Not all dealers clarify payments options, additional fees, or taxes upfront. Instead, dealers may just tell you the price of the car and then figure out the taxes and fees later. However, if you need to know these additional costs in order to make your decision, let us know. In Korea, the buyers know about such fees so mentioning them at the beginning doesn’t always feel important. However, for first-time buyers, the additional fees may feel like a surprise.
You will need to purchase insurance on the vehicle before you’re able to take it out of the dealership This includes test drivers. In Korea, because of insurance, dealers generally may not allow you to personally test-drive vehicles.
Korean insurance agents do this at the time of sale. The insurance agent needs the exact car information from the dealers in order to finalize the insurance. This means buying a car in the morning on a weekday often allows you to drive the car home immediately. However, buying the car on a weekend or in the evening may mean you need to have the car delivered or return later to pick it up. We can dig into this more in a future blog.
Prices for insurance vary based on driving record. For most instances, if you’re a new driver in Korea the best option is to get prior proof insurance from wherever it is that you’re coming from if you have it they will accept a maximum of 3 years and it should give you up to a 40% discount on your insurance the best option is to go for a full year. Once insured you’re free to enjoy your ride. I can help my car buyers find insurance and I am happy to help make sure you are getting the best deal.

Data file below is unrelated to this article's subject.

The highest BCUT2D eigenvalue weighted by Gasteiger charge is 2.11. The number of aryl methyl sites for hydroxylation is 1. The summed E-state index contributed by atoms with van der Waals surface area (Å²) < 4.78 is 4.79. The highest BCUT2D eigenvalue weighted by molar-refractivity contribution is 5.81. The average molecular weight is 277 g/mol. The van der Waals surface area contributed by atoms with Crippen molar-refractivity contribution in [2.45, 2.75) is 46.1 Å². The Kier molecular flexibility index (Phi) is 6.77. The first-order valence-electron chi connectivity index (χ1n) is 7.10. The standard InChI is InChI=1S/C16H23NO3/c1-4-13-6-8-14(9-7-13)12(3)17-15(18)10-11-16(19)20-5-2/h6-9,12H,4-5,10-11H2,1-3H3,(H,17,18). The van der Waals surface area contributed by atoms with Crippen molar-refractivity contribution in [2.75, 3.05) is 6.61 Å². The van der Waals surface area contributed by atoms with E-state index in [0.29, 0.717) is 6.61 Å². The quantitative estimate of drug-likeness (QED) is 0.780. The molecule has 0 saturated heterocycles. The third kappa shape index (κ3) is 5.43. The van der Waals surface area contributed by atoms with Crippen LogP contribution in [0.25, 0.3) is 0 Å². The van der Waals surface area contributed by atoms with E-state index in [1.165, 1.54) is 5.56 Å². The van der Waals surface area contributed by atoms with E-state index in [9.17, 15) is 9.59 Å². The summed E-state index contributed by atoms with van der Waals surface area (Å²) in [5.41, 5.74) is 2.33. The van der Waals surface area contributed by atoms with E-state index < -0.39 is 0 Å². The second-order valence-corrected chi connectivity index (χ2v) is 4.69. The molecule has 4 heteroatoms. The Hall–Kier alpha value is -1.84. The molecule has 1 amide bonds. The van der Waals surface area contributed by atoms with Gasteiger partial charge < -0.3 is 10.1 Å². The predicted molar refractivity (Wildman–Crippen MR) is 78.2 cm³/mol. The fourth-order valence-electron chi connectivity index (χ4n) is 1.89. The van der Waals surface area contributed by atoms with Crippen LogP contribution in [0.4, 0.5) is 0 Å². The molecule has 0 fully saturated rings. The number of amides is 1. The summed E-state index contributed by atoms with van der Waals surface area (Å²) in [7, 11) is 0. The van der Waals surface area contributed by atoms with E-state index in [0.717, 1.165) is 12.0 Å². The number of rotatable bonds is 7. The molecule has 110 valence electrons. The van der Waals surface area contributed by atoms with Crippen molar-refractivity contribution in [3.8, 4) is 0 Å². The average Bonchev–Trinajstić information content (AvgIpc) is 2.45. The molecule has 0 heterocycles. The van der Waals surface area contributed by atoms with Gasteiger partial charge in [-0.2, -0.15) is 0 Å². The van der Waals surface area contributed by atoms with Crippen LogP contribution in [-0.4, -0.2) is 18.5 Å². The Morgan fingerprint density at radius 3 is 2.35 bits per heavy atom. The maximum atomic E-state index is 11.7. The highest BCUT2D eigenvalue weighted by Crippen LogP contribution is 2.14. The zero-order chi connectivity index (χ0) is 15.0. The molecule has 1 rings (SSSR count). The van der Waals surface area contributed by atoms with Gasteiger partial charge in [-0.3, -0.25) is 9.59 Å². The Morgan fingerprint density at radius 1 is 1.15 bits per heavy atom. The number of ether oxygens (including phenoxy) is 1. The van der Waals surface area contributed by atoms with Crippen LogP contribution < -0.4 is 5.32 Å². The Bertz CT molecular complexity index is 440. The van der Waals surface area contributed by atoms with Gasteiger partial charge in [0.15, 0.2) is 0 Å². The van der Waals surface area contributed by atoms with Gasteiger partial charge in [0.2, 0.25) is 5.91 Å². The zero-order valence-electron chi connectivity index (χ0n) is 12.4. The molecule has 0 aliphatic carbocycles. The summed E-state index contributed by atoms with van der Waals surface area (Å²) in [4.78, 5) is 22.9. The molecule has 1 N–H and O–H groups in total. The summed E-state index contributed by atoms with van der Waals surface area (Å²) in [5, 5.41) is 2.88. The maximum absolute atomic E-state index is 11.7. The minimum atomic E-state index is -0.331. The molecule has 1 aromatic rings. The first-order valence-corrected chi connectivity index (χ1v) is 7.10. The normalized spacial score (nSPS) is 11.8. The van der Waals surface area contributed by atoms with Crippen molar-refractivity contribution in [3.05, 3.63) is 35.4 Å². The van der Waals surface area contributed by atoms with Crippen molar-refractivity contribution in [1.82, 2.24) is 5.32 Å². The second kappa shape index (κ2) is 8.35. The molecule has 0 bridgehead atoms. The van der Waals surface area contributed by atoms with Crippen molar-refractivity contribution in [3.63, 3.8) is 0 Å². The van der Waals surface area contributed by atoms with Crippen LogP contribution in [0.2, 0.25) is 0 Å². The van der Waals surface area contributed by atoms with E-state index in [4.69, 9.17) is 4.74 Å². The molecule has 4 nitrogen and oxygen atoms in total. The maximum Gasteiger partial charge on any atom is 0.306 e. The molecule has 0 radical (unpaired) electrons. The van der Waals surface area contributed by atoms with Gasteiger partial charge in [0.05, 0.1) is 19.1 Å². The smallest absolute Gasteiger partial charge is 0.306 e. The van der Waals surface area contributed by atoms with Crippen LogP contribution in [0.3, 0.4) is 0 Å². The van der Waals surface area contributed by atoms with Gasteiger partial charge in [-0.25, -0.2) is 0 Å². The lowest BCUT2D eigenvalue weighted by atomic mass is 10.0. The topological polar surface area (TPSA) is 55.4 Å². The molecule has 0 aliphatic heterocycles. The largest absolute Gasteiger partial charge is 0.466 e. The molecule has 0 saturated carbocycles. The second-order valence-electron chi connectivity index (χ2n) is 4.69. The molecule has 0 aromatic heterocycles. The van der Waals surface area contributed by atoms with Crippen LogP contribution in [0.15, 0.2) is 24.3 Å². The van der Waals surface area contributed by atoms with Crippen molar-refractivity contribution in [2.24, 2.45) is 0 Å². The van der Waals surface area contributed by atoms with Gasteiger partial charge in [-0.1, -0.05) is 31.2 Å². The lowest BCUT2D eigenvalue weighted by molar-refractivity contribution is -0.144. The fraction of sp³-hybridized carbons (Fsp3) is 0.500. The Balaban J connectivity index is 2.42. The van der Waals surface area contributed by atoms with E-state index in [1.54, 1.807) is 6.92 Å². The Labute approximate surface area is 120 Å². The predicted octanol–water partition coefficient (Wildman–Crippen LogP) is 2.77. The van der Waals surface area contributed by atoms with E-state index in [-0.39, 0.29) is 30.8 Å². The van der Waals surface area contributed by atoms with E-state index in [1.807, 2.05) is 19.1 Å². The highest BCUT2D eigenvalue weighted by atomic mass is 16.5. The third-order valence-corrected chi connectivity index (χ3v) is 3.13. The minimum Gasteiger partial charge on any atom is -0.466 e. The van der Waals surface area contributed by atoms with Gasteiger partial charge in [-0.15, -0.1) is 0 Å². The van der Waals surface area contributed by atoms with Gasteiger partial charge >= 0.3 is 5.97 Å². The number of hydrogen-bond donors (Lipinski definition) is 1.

SOFA v. Korean Resident Vehicle Purchases and Registration
Additionally, when reaching out to dealers you should clearly clarify your legal status in South Korea. Customers purchasing under the SOFA agreement (those living in South Korea and affiliated with the US military) have different needs related to purchasing and vehicle registration.
More Articles Coming Soon
And the next article I’ll be discussing vehicle maintenance do’s and don’ts. Thanks for reading all the way to the end and for all your used cars and needs please choose Roberts used cars www.robertsusedcars.com.
About South of Seoul Content Partnerships
South of Seoul volunteers partner with businesses, influencers, and community organizations to support international residents living in South Korea. Content Partners provide informative, unbiased information which informs the community on a variety of topics. Content partnerships benefit the Content Partnership by linking to their businesses, services, or influencer accounts within their article. The community benefits from the Content Partnership by getting additional insight into living life in South Korea.
South of Seoul volunteers deeply appreciate our Content Partners. Such partnerships allow South of Seoul to provide additional community information and resources that our volunteers may not have direct expertise in.
If you would like to partner with South of Seoul to write informative community articles feel free to email us at: southofseoul(at)gmail.com